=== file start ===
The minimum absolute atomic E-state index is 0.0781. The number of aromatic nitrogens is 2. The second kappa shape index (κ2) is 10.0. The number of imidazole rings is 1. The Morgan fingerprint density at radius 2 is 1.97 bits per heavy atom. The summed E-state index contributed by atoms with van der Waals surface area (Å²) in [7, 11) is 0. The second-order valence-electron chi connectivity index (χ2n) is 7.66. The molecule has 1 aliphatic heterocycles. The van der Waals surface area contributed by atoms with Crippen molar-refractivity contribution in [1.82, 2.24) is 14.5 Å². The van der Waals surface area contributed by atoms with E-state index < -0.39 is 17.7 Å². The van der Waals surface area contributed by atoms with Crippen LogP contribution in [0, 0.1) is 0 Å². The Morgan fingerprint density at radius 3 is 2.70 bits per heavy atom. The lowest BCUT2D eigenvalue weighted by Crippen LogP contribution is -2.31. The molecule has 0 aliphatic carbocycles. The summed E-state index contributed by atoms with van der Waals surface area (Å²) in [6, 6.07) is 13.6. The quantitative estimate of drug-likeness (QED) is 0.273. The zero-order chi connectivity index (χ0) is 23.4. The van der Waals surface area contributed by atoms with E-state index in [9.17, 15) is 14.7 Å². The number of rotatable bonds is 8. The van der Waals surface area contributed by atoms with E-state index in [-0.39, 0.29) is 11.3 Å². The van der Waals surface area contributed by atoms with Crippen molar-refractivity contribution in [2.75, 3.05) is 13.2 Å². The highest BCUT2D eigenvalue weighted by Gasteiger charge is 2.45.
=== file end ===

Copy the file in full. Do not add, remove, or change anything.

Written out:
The minimum absolute atomic E-state index is 0.0781. The number of aromatic nitrogens is 2. The second kappa shape index (κ2) is 10.0. The number of imidazole rings is 1. The Morgan fingerprint density at radius 2 is 1.97 bits per heavy atom. The summed E-state index contributed by atoms with van der Waals surface area (Å²) in [7, 11) is 0. The second-order valence-electron chi connectivity index (χ2n) is 7.66. The molecule has 1 aliphatic heterocycles. The van der Waals surface area contributed by atoms with Crippen molar-refractivity contribution in [1.82, 2.24) is 14.5 Å². The van der Waals surface area contributed by atoms with E-state index < -0.39 is 17.7 Å². The van der Waals surface area contributed by atoms with Crippen LogP contribution in [0, 0.1) is 0 Å². The Morgan fingerprint density at radius 3 is 2.70 bits per heavy atom. The lowest BCUT2D eigenvalue weighted by Crippen LogP contribution is -2.31. The molecule has 0 aliphatic carbocycles. The summed E-state index contributed by atoms with van der Waals surface area (Å²) in [6, 6.07) is 13.6. The quantitative estimate of drug-likeness (QED) is 0.273. The zero-order chi connectivity index (χ0) is 23.4. The van der Waals surface area contributed by atoms with E-state index in [9.17, 15) is 14.7 Å². The number of rotatable bonds is 8. The van der Waals surface area contributed by atoms with E-state index in [-0.39, 0.29) is 11.3 Å². The van der Waals surface area contributed by atoms with Crippen molar-refractivity contribution in [2.75, 3.05) is 13.2 Å². The highest BCUT2D eigenvalue weighted by Gasteiger charge is 2.45.